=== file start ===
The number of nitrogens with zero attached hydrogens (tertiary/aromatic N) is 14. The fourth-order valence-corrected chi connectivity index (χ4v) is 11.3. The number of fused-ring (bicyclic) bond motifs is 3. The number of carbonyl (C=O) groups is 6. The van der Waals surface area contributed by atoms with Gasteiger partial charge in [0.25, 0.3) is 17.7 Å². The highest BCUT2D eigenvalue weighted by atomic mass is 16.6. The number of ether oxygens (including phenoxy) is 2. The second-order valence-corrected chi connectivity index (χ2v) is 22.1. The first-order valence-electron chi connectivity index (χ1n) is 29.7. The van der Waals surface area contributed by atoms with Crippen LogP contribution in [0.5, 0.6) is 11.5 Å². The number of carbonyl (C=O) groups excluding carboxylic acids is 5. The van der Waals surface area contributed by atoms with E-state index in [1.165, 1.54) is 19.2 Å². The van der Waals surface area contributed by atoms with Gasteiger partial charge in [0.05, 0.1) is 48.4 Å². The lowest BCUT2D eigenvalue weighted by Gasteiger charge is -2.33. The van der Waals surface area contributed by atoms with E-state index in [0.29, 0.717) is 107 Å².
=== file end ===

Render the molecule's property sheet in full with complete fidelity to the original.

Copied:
The number of nitrogens with zero attached hydrogens (tertiary/aromatic N) is 14. The fourth-order valence-corrected chi connectivity index (χ4v) is 11.3. The number of fused-ring (bicyclic) bond motifs is 3. The number of carbonyl (C=O) groups is 6. The van der Waals surface area contributed by atoms with Gasteiger partial charge in [0.25, 0.3) is 17.7 Å². The highest BCUT2D eigenvalue weighted by atomic mass is 16.6. The number of ether oxygens (including phenoxy) is 2. The second-order valence-corrected chi connectivity index (χ2v) is 22.1. The first-order valence-electron chi connectivity index (χ1n) is 29.7. The van der Waals surface area contributed by atoms with Crippen LogP contribution in [0.5, 0.6) is 11.5 Å². The number of carbonyl (C=O) groups excluding carboxylic acids is 5. The van der Waals surface area contributed by atoms with E-state index in [1.165, 1.54) is 19.2 Å². The van der Waals surface area contributed by atoms with Gasteiger partial charge in [0.05, 0.1) is 48.4 Å². The lowest BCUT2D eigenvalue weighted by Gasteiger charge is -2.33. The van der Waals surface area contributed by atoms with E-state index in [0.29, 0.717) is 107 Å².